Customarily, European armies on the defensive chose to occupy the crest of available high ground. The French attack at the Battle of Thann in Bavaria in 1809 provides a model of how to tackle such a defensive position.  On April 19, 1809, Saint-Hilaire's Division of Davout's III Corps unexpectedly encountered Austrian infantry in the steeply rolling terrain between Teugen and Hausen. The Austrians occupied the Hausen Berg, a steep ridge top position similar to the Peninsular ridges chosen by Wellington. As Austrian skirmishers formed on the heights, Davout personally launched the 3rd Ligne up slope in skirmish order. After a stiff combat, the 3rd retired and rallied on the lower slopes. The attack gained time for the 57th Ligne to organize a set-piece assault. The 57th formed in battalion columns and struggled to the top of the Hausen Berg while enduring intense artillery and musketry and then deployed into line. The 3rd advanced again to support the 57th by extending the line. After a protracted fight, the Austrians retreated. To conquer a tenaciously defended ridge top, French commanders had skillfully blended skirmish order, line, and column.[61]

In the Peninsula, Wellington's novel tactical positioning negated such French maneuverability. At battle's onset, a thick British skirmish line screened Wellington’s main line of resistance, which was hidden on the reverse slope. Experience taught the French that the British were somewhere behind the hill, but they never managed to solve how to attack the hidden foe.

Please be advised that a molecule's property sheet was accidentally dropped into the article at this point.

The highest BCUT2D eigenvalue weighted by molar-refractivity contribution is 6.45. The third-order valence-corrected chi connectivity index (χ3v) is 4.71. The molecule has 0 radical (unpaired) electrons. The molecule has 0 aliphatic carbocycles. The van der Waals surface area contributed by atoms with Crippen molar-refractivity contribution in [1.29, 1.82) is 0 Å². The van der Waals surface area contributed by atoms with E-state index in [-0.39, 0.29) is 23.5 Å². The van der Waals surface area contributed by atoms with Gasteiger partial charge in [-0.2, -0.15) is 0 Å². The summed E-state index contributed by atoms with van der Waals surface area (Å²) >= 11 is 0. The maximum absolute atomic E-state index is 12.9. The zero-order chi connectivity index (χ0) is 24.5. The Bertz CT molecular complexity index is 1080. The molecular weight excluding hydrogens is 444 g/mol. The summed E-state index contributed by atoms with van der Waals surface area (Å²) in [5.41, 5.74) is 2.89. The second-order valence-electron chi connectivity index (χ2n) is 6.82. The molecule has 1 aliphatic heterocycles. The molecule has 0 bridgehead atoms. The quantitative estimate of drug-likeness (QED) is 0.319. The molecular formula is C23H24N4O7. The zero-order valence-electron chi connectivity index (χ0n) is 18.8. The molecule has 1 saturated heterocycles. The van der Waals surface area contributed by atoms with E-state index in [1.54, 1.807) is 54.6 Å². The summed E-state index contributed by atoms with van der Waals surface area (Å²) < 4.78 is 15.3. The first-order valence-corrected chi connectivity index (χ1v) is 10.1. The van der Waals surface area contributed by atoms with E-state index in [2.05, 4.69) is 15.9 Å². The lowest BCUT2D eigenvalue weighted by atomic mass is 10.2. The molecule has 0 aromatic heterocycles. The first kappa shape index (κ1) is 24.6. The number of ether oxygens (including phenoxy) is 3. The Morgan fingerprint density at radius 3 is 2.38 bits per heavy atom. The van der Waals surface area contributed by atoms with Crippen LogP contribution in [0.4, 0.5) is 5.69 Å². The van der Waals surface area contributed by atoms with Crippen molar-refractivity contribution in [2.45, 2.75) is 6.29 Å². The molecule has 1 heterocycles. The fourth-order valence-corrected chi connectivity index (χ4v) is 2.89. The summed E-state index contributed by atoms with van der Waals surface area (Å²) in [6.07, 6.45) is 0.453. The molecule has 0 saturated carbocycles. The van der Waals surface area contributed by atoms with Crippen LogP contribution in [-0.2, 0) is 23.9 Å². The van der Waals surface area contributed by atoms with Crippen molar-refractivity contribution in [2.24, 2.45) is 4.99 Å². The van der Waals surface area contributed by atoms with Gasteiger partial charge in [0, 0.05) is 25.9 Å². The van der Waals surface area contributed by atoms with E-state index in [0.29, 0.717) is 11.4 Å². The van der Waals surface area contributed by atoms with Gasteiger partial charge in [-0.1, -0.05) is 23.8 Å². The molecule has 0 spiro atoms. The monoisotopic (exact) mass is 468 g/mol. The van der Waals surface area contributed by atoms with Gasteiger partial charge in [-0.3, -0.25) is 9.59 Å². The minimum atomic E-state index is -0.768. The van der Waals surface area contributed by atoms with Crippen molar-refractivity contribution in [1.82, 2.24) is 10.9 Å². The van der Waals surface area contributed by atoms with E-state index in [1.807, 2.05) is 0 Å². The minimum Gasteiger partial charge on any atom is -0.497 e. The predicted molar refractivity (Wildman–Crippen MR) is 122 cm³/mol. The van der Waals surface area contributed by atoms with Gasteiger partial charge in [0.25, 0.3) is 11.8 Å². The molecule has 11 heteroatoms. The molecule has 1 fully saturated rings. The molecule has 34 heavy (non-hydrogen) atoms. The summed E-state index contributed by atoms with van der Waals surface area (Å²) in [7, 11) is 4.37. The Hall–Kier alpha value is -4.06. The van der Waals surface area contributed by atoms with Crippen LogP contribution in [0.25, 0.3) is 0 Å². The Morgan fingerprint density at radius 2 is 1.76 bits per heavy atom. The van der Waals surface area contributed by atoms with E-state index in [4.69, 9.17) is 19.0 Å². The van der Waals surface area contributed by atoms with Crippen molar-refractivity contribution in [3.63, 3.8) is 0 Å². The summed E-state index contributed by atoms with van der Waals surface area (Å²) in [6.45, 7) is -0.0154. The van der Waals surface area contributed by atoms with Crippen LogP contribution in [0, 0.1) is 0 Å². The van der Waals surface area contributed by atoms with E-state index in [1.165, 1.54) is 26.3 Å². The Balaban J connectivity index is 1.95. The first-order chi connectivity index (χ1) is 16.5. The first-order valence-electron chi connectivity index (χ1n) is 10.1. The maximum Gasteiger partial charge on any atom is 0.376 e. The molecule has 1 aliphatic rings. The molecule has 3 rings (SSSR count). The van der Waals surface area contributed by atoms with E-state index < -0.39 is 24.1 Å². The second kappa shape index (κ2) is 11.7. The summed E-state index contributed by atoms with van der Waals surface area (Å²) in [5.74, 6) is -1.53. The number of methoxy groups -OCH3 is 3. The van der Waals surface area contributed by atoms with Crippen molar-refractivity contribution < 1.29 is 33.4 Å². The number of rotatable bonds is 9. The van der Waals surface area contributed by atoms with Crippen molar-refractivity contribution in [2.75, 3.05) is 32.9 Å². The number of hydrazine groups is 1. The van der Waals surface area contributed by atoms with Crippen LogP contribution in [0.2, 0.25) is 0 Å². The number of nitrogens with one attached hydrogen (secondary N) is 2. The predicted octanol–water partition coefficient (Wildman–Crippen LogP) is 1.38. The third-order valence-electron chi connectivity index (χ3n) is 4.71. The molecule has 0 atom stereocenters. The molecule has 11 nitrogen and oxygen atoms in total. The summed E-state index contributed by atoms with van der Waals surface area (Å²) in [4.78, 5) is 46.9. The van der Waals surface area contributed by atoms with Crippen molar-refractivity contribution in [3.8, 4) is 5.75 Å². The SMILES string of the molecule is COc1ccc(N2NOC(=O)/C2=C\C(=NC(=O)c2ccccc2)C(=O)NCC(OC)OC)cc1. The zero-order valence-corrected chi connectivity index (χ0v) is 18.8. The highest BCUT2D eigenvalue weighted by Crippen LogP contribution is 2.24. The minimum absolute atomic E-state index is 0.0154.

A second major factor accounting for French failure in the Peninsula relates to the decline in troop quality. The Grande Armée suffered terrible cumulative losses by the 1809 Battle of Wagram. The conscripts who replaced the fallen veterans never received the prolonged training enjoyed by the Grande Armée. A young French conscript, Phillipe Gille, provides a detailed account of the inadequate manner in which French soldiers were rushed to the front.[62] Mobilized in France in 1808, Gille apparently did not even receive his musket until arriving at the Spanish border. There he joined a provisional unit composed of fellow conscripts, crossed the border, and soon engaged in combats with guerilla. Eventually his unit merged with similar ad-hoc formations to make up Dupont's ill-fated army. Near the Spanish town of Jaen they faced their first formed opposition from Spanish regulars. In spite of their inexperience, the conscripts formed line, advanced with trailed arms, received a close range volley, charged at the bayonet, and routed the Spanish. While such intrepid shock action worked against poorly trained Spanish infantry, it was ill-suited for more professional opponents such as the British. Three points deserved emphasis from Gille's account: the conscripts entered combat virtually untrained; they formed line for combat; and they did not attempt to engage in a musketry duel but relied upon shock action.